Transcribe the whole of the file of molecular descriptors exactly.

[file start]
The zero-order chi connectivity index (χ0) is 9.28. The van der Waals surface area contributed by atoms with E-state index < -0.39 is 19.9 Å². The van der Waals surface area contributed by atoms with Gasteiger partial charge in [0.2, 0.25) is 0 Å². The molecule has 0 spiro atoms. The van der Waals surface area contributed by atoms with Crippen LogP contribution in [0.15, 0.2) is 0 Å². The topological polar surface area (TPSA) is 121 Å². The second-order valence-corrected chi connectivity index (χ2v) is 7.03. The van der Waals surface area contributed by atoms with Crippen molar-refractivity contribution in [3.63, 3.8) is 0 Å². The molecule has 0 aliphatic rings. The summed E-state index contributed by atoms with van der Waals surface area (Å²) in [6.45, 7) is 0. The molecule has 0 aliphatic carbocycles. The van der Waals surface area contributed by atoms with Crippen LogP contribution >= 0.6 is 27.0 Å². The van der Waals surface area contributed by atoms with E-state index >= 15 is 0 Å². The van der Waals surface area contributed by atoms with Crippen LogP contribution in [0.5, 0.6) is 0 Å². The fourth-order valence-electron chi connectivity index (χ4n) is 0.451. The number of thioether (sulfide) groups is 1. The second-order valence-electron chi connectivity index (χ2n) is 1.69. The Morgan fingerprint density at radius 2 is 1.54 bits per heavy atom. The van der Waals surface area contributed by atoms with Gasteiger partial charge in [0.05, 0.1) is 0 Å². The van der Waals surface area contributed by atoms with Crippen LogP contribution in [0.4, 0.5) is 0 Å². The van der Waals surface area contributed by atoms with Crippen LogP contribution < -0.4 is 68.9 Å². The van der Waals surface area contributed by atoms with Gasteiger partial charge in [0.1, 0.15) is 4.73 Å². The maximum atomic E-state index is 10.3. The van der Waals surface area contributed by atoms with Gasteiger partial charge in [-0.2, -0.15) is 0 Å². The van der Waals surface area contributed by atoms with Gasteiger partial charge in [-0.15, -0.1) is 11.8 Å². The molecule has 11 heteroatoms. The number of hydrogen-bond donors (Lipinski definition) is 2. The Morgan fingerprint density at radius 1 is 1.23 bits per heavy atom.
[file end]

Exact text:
The zero-order chi connectivity index (χ0) is 9.28. The van der Waals surface area contributed by atoms with E-state index < -0.39 is 19.9 Å². The van der Waals surface area contributed by atoms with Gasteiger partial charge in [0.2, 0.25) is 0 Å². The molecule has 0 spiro atoms. The van der Waals surface area contributed by atoms with Crippen LogP contribution in [0.15, 0.2) is 0 Å². The topological polar surface area (TPSA) is 121 Å². The second-order valence-corrected chi connectivity index (χ2v) is 7.03. The van der Waals surface area contributed by atoms with Crippen molar-refractivity contribution in [3.63, 3.8) is 0 Å². The molecule has 0 aliphatic rings. The summed E-state index contributed by atoms with van der Waals surface area (Å²) in [6.45, 7) is 0. The molecule has 0 aliphatic carbocycles. The van der Waals surface area contributed by atoms with Crippen LogP contribution >= 0.6 is 27.0 Å². The van der Waals surface area contributed by atoms with E-state index >= 15 is 0 Å². The van der Waals surface area contributed by atoms with Crippen LogP contribution in [0.5, 0.6) is 0 Å². The fourth-order valence-electron chi connectivity index (χ4n) is 0.451. The number of thioether (sulfide) groups is 1. The second-order valence-electron chi connectivity index (χ2n) is 1.69. The Morgan fingerprint density at radius 2 is 1.54 bits per heavy atom. The van der Waals surface area contributed by atoms with Gasteiger partial charge in [0.05, 0.1) is 0 Å². The van der Waals surface area contributed by atoms with Crippen LogP contribution in [0.4, 0.5) is 0 Å². The van der Waals surface area contributed by atoms with Crippen LogP contribution < -0.4 is 68.9 Å². The van der Waals surface area contributed by atoms with Gasteiger partial charge in [0.1, 0.15) is 4.73 Å². The maximum atomic E-state index is 10.3. The van der Waals surface area contributed by atoms with Gasteiger partial charge in [-0.2, -0.15) is 0 Å². The van der Waals surface area contributed by atoms with Gasteiger partial charge in [-0.15, -0.1) is 11.8 Å². The molecule has 11 heteroatoms. The number of hydrogen-bond donors (Lipinski definition) is 2. The Morgan fingerprint density at radius 1 is 1.23 bits per heavy atom.